For god’s sake consider how this planet formed 4,500 million years ago, how the crust and mantle differentiated from the metallic core, how primitive forms of life permitted the formation of an atmosphere containing oxygen, how volcanoes in the process of a differentiating crust fed the atmosphere with carbon dioxide, how after plants populated this planet the carbon in carbon dioxide was deposited in vast deposits of coal, limestone, chalk, oil and gas.

From the beginning volcanic activity has contributed carbon dioxide to the atmosphere at a gradually decreasing rate. The rate has changed at times because volcanic activity has waxed and waned. The vast forests of carboniferous times soaked up the carbon dioxide from the atmosphere and plants have continued to remove it from the atmosphere since then.

The carbon from the atmosphere has been converted, by plants, to peat and coal on land and to limestone, chalk, oil and gas in the oceans and oceanic sediments. That process continues today. The tenor of carbon dioxide in the atmosphere has, irregularly, declined to the point where it is now sub-optimal for the growth of most plants.

This has happened because, on average, the rate of deposition of carbon in soils and marine sediments has overtaken the rate of emission of carbon dioxide from volcanic sources both on land and in the oceans.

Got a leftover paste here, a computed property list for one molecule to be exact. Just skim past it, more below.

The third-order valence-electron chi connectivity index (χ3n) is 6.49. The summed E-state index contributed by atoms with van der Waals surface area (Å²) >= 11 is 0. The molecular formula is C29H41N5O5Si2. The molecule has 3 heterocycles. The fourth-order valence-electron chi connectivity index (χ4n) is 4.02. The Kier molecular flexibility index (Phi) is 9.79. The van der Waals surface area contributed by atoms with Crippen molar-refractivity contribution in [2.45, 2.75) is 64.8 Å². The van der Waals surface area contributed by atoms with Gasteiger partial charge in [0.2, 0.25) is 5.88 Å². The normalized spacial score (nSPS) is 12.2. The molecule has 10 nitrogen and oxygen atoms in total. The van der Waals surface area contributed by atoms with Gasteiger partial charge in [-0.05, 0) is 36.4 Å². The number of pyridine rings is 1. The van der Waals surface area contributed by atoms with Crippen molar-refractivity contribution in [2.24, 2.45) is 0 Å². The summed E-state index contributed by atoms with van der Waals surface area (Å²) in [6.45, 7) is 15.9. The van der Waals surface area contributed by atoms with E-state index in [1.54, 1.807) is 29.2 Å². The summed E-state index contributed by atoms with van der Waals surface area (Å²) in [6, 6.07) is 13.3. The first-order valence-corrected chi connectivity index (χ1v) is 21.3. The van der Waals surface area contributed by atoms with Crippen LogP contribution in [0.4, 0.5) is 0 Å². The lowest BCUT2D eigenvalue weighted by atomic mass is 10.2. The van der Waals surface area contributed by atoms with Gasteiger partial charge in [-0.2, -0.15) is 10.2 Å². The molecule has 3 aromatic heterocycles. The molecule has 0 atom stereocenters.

Many things have influenced climate throughout the history of this planet, among them are the output of the sun, the orbit of this planet around the sun, the positions of the land masses on the surface of the planet which determine the location and strength of the oceanic currents which transfer heat from equatorial to polar regions, and changes and reversals of the earth’s magnetic field.

Of all these matters we have much less than total understanding and over none of them do we have any control whatsoever. Nevertheless we are beset with idiots knowing next to nothing, obsessed with the number of angels able to dance on the head of a pin and insisting that we, puny creatures that we are, are about to destroy the planet by burning a trivial proportion of the coal, oil and gas reserves stored in the earth’s crust, thus returning to the atmosphere that which came from it.

Nov 23, 2012 at 3:27 PM | Registered CommenterGreen Sand

Roddy, Bernie Bulkin bought 1,500 shares in Pursuit dynamics @ 219.65p on 2 Sep 2011 while he was a director of the company. As you say the shares are now worth 3p. So his investment of £3294 is now worth about £45, minus dealing costs.
Clearly this is the sort of expert chap we need advising the government.

I have posted on the DECC blog, in moderation,
"Is this the same Bernie Bulkin who has directorships and shareholdings in biofuels companies such as Pursuit Dynamics?"

Nov 23, 2012 at 3:33 PM | Registered CommenterPaul Matthews

Re: Paul

I have posted a similar comment about Ludgate Investments and it is still in moderation although a comment posted 30 minutes after mine has been accepted.

Nov 23, 2012 at 3:51 PM | Unregistered CommenterTerryS